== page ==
During a reception to celebrate the end-of-year festivals on Naboo, the Governor of Theed met the young Senator Kenobi and was immediately entranced. After a long courtship, they married. The couple had three children. Grace and Rose found partners within the Jedi Order, and each gave birth to one child. Qui-Gon eventually settled down too, but he did not feel suited to being a father and instead applied himself to playing with his nieces and nephews while on shore leaves.
Yes, Obi-Wan had to admit, the life he had shared with Padmé had been a long and wonderful one. He couldn’t imagine where he would be now if his Master hadn’t dragged him to the Senate briefing with the Legislative Youth Committee, the briefing he had nearly slept through. And he couldn’t imagine life without his wife. But as the medical technicians predicted, her illness was swift and soon claimed its victim. The Kenobi family gathered by her bedside, and they all cried. No one harder than Obi-Wan.
Now, as Obi-Wan stood in the field, he wondered what would happen. The netherworld of the Force was clearly not as the scholars at the Temple had predicted it would be. The part that troubled him was that those same scholars said that Jedi who had led a peaceful and productive life would be reunited with their deceased loved ones upon their death. Obi-Wan had been counting on seeing Padmé again, and that fact was one of the reasons why as he passed on, a wide smile formed on his face.
He squinted. In the distance, a lone figure, walking towards him, getting steadily closer. As the figure drew near, Obi-Wan realized that it was his Master, Qui-Gon. The moment he came to that realization, Qui-Gon surged forward and enveloped his former Padawan in a hug.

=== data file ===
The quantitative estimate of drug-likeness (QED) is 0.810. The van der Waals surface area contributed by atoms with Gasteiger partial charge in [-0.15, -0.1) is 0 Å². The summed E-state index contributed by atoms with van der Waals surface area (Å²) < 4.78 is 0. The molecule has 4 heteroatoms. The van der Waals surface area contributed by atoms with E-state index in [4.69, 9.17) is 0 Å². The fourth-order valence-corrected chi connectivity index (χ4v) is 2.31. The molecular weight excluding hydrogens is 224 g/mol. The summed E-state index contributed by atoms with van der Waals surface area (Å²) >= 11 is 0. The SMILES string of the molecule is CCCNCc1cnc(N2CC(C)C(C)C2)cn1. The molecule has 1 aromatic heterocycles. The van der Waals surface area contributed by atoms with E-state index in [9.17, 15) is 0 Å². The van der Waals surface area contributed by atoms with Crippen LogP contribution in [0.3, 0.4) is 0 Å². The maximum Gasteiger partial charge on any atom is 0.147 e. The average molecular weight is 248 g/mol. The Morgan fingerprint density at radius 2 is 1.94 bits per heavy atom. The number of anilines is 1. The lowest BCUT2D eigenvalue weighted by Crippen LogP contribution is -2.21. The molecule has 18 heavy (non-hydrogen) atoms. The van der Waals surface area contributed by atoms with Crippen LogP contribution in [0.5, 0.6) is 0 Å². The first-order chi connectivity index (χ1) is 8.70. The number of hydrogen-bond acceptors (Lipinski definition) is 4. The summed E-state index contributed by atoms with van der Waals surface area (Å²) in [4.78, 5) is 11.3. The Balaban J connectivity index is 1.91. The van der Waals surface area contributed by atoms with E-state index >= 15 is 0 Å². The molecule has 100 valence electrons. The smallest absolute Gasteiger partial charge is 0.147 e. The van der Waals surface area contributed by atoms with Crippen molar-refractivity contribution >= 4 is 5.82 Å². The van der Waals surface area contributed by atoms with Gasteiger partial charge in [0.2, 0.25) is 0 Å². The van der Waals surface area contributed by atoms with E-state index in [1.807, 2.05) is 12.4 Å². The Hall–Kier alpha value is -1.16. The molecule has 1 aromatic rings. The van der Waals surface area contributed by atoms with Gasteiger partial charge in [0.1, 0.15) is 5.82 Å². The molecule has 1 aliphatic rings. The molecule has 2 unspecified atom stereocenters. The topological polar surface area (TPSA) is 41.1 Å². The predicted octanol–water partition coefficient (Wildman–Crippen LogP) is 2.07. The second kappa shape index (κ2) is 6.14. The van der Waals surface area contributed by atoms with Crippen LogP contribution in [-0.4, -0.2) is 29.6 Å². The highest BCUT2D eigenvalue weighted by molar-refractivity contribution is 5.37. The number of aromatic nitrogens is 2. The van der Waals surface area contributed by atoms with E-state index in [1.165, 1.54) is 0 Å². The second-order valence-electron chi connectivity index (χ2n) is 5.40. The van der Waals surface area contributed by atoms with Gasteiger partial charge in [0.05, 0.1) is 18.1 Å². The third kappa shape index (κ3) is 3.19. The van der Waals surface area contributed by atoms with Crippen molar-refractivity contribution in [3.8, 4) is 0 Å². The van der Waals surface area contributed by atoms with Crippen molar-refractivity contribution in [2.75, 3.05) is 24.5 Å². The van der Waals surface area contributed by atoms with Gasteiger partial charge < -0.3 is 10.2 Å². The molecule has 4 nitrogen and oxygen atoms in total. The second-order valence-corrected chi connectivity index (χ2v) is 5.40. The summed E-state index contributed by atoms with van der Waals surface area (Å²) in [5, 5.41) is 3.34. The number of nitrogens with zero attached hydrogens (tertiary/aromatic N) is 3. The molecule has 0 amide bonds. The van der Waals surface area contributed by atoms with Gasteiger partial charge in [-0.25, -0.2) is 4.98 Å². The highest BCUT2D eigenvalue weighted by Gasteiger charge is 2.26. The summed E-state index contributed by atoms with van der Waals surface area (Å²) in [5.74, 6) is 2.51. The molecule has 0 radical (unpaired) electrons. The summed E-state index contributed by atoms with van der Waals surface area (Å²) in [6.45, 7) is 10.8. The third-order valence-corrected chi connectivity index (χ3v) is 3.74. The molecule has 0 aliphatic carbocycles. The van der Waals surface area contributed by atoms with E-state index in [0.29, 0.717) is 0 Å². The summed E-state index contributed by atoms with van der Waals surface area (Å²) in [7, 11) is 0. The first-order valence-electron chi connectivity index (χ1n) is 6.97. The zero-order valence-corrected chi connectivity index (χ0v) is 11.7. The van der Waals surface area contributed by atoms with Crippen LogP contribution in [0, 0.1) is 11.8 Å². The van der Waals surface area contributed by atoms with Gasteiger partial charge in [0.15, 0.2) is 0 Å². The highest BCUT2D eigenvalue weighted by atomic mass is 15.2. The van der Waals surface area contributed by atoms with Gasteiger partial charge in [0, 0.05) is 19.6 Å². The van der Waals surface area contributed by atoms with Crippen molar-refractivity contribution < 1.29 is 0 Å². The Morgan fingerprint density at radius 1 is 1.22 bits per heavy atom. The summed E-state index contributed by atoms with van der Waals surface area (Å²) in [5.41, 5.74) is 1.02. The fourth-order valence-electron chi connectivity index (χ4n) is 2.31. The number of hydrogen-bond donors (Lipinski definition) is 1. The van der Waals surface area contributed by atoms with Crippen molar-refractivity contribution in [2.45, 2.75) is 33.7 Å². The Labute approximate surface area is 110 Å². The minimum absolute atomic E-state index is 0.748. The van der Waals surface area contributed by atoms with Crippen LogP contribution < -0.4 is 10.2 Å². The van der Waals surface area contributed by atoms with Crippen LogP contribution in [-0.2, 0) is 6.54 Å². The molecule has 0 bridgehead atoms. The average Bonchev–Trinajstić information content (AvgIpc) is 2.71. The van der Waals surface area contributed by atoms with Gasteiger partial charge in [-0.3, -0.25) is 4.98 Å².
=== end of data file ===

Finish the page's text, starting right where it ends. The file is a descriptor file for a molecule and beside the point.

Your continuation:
“You made it,” Qui-Gon smiled. “Congratulations. Of course, I knew you would. But it is wonderful to see you again, Obi-Wan, restored to youth and sound body.”
“What is this place, Master?” asked Obi-Wan. “Is it the netherworld of the Force?”
Qui-Gon laughed. “Still the same man I taught, always asking questions. Yes, it is. I, too, was confused when I came here. But it is different for everyone. In the netherworld of the Force, you always find yourself in the location where you were most comfortable in life. For me, it is a wide, green forest, in which the strength of the Living Force is paramount. For Master Yoda, it is a swamp, replete with plants and animals to enhance meditation. And for you, the netherworld of the Force appears as the Lake Country of Naboo. You were always happy here, if I recall?”
“Yes, yes, of course,” Obi-Wan stammered, gazing about him in wonder. “This is just so unlike what we were taught to expect.”
“Expectations can be deceiving.”
“Master …” Obi-Wan hesitated, unsure of how to phrase his next question. “It’s likely I should not be asking this, but what of the legend that we would be reunited with all whom we had loved and missed?”
“Ah,” said Qui-Gon. “You are wondering if you’ll see Padmé again.”
“Yes, Master, please … I’ve waited for so long …” He swallowed, composing himself. It was nearly impossible to get upset in this idyllic environment.
“I do believe you may find something of interest to you just over that rise,” the Jedi Master replied, pointing in that direction.
Obi-Wan hastened away, running over the thick, soft grass, unsure whether this was just another joke Qui-Gon was trying to play, if the scholars had been wrong about this fact as well, if in fact he had to spend an eternity without his wife …
A flash of brown hair, and suddenly, there she stood.
Padmé. Dressed in the light, flowing yellow garments she had worn on their honeymoon, and looking exactly as she had then. Standing with her back to him, looking out over the field, her hand shading her eyes.
He came up behind her and wrapped gentle arms around her. Padmé turned, as though in slow motion.
“You’re here,” she whispered.
“I’m here,” Obi-Wan replied.
And they kissed, wrapped in each other, looking over the field in which they would spend their eternity.